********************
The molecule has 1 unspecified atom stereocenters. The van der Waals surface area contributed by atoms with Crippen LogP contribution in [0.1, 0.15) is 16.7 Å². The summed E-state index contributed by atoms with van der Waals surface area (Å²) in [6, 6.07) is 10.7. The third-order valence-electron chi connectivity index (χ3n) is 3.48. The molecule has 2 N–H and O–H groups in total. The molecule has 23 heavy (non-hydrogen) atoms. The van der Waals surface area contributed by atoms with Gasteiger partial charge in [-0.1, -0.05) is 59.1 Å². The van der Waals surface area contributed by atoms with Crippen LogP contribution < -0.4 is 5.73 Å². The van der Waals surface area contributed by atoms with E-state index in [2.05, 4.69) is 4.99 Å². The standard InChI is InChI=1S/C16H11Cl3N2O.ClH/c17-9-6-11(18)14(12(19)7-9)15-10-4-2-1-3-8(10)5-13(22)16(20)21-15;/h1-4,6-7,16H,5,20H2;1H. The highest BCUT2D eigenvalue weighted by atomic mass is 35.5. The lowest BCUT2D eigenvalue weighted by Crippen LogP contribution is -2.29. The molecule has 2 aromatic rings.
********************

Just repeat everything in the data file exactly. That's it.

The molecule has 1 unspecified atom stereocenters. The van der Waals surface area contributed by atoms with Crippen LogP contribution in [0.1, 0.15) is 16.7 Å². The summed E-state index contributed by atoms with van der Waals surface area (Å²) in [6, 6.07) is 10.7. The third-order valence-electron chi connectivity index (χ3n) is 3.48. The molecule has 2 N–H and O–H groups in total. The molecule has 23 heavy (non-hydrogen) atoms. The van der Waals surface area contributed by atoms with Gasteiger partial charge in [-0.1, -0.05) is 59.1 Å². The van der Waals surface area contributed by atoms with Crippen LogP contribution < -0.4 is 5.73 Å². The van der Waals surface area contributed by atoms with E-state index in [2.05, 4.69) is 4.99 Å². The standard InChI is InChI=1S/C16H11Cl3N2O.ClH/c17-9-6-11(18)14(12(19)7-9)15-10-4-2-1-3-8(10)5-13(22)16(20)21-15;/h1-4,6-7,16H,5,20H2;1H. The highest BCUT2D eigenvalue weighted by atomic mass is 35.5. The lowest BCUT2D eigenvalue weighted by Crippen LogP contribution is -2.29. The molecule has 2 aromatic rings.